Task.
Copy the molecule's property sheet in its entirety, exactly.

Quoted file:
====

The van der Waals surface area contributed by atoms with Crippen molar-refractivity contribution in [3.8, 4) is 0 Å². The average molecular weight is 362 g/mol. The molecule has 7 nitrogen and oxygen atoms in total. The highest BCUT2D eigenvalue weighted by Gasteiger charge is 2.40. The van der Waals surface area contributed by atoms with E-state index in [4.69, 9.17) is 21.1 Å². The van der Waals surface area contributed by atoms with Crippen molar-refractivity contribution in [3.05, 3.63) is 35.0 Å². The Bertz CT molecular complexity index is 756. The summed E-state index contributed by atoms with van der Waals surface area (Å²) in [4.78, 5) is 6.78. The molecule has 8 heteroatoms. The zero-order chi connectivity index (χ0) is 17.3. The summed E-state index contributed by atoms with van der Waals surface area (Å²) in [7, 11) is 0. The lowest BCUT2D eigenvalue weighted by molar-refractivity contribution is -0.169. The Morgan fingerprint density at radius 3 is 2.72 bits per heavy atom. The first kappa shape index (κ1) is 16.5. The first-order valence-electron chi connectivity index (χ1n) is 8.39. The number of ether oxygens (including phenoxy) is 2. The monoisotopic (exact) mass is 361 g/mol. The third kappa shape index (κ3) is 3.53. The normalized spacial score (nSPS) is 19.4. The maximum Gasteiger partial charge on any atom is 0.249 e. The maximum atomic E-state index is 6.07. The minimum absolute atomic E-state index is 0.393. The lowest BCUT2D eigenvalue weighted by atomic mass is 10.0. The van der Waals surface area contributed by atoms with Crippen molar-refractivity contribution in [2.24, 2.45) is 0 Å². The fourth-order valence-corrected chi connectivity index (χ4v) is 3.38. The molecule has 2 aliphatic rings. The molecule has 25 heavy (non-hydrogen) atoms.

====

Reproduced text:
The van der Waals surface area contributed by atoms with Crippen molar-refractivity contribution in [3.8, 4) is 0 Å². The average molecular weight is 362 g/mol. The molecule has 7 nitrogen and oxygen atoms in total. The highest BCUT2D eigenvalue weighted by Gasteiger charge is 2.40. The van der Waals surface area contributed by atoms with E-state index in [4.69, 9.17) is 21.1 Å². The van der Waals surface area contributed by atoms with Crippen molar-refractivity contribution in [3.05, 3.63) is 35.0 Å². The Bertz CT molecular complexity index is 756. The summed E-state index contributed by atoms with van der Waals surface area (Å²) in [4.78, 5) is 6.78. The molecule has 8 heteroatoms. The zero-order chi connectivity index (χ0) is 17.3. The summed E-state index contributed by atoms with van der Waals surface area (Å²) in [7, 11) is 0. The lowest BCUT2D eigenvalue weighted by molar-refractivity contribution is -0.169. The Morgan fingerprint density at radius 3 is 2.72 bits per heavy atom. The first kappa shape index (κ1) is 16.5. The first-order valence-electron chi connectivity index (χ1n) is 8.39. The number of ether oxygens (including phenoxy) is 2. The monoisotopic (exact) mass is 361 g/mol. The third kappa shape index (κ3) is 3.53. The normalized spacial score (nSPS) is 19.4. The maximum Gasteiger partial charge on any atom is 0.249 e. The maximum atomic E-state index is 6.07. The minimum absolute atomic E-state index is 0.393. The lowest BCUT2D eigenvalue weighted by atomic mass is 10.0. The van der Waals surface area contributed by atoms with Crippen molar-refractivity contribution in [2.24, 2.45) is 0 Å². The fourth-order valence-corrected chi connectivity index (χ4v) is 3.38. The molecule has 2 aliphatic rings. The molecule has 25 heavy (non-hydrogen) atoms.